In adjusting a SP-20, this procedure seemed to work best in affecting drop:
The rear (feed board) top bearing was turned toward the rear to increase drop. The front (bedside) top bearing was turned toward the front to increase drop.

Both bottom bearings were turned toward the front to increase drop.
Note: the direction of these adjustments may vary from press to press.
After re-tightening the bolt heads, check for any drag in the bearings. They should spin with finger pressure and there should be a slight drag on the rail (the cylinder carriage should move without difficulty). The bearings will normally be “loose” in trip mode, but tight in “print” mode.

Testing adjustments:
The cylinder should be packed at a normal setting for the press. Place several long, 36-pt wide, type-high rule down the bed length, one on each side of the bed. A piece of .001 tissue should just pull out from the compression of the cylinder against the rule. [Note: The original specifications for the SP-15 allowed for the top carrier bearings to be set at .005 to .007 for the rear bearings and .001 to .002 for the front bearings, but without an appropriate manufacturer’s gauge there is no other practical way of making this measurement.]

If this adjustment is correct, ink the press and pull a proof on tissue to reveal inking and impression. Pull further proofs on heavier stock and examine the backside for impression consistency from one side to another. Re-adjust the bearings to correct inconsistencies.

Check the lay of the cylinder on the ink drum by dropping the roller cage down on the ink drum and then lifting it up again. The cylinder needs to be perfectly horizontal to the ink drum. [Some Vandercook models, such as the SP-20 allow for separate ink drum adjustments, others do not.]  There should be an even ink strike-pattern of 1/8 to 1/4 inches from end to end revealed on the ink drum.

Copyright © 2003 by Gerald Lange.

Please send corrections and suggestions to the author.



David S. Rose
Author of
Introduction to Letterpress Printing in the 21st Century

Some Vandercooks were designed to print from type while still in galleys, and others were designed for type out of galleys. The former are known as "galley-high" (as opposed to "type-high"), and shipped with a special insert plate which was the exact thickness of a galley, and let them serve both purposes. You can't, however, lower a type-high bed to print from galleys. The third type of Vandercooks were the fancy, high-end models with "adjustable" beds, in which the entire bed could be raised or lowered by a hand crank at the foot of the press, letting it be used for different heights of type, in or out of galleys.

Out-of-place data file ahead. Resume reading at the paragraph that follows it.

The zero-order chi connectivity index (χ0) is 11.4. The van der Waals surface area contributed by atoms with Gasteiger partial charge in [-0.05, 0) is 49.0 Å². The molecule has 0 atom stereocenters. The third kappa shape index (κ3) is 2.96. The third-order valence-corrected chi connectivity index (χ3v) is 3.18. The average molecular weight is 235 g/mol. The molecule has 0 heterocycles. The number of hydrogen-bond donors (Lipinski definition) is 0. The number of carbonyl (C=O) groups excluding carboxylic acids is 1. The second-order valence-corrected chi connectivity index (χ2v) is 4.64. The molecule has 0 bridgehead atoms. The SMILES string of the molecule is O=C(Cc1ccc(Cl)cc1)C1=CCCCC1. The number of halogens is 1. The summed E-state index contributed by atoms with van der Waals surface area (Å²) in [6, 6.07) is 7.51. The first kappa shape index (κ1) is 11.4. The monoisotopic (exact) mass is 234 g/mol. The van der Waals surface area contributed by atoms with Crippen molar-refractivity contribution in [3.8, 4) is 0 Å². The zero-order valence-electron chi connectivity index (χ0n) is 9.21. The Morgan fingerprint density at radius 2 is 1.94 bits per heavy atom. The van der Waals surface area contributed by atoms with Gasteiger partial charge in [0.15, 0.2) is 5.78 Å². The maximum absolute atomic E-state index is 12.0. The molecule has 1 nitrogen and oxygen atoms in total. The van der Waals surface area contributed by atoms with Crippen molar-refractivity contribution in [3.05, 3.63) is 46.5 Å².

For proofs in galleys, the type is usually tied up with string (details of this age-old practice are shown here and in most printing manuals), and sometimes kept roughly in place by the use of magnets or spring-metal galley locks. Since the idea of proofing type in a galley was simply to check for correct setting, registration wasn't particularly important, and thus lock-up wasn't a big issue.

For "production" work on a Vandercook, you usually set the type directly on a type-high bed (or the insert on a galley-high bed), and then lock it up with furniture against the three fixed sides of the press. At the foot, you lock against either the standard, fixed-position lock-up bar (which drops into little grooves towards the end of the bed), or else against the optional, more expensive, handy-dandy positive lock-up bar, which slides down the bed as far as necessary and then, with a slide of the lever, locks first to the sides and then presses in toward the form.

All that said, many printers will use a chase in Vandercook, because it allows you to lock-up the form on the imposing stone and move it to the press only when needed. You can also quickly pop in and take out forms (if for some reason you keep multiple standing forms around), which is a lot easier than if the type is locked directly into the bed. When a chase is used, depending on the particular circumstance, it is usually held in place by the lock-up bar and/or furniture and quoins.

Copyright © 2003 by David S. Rose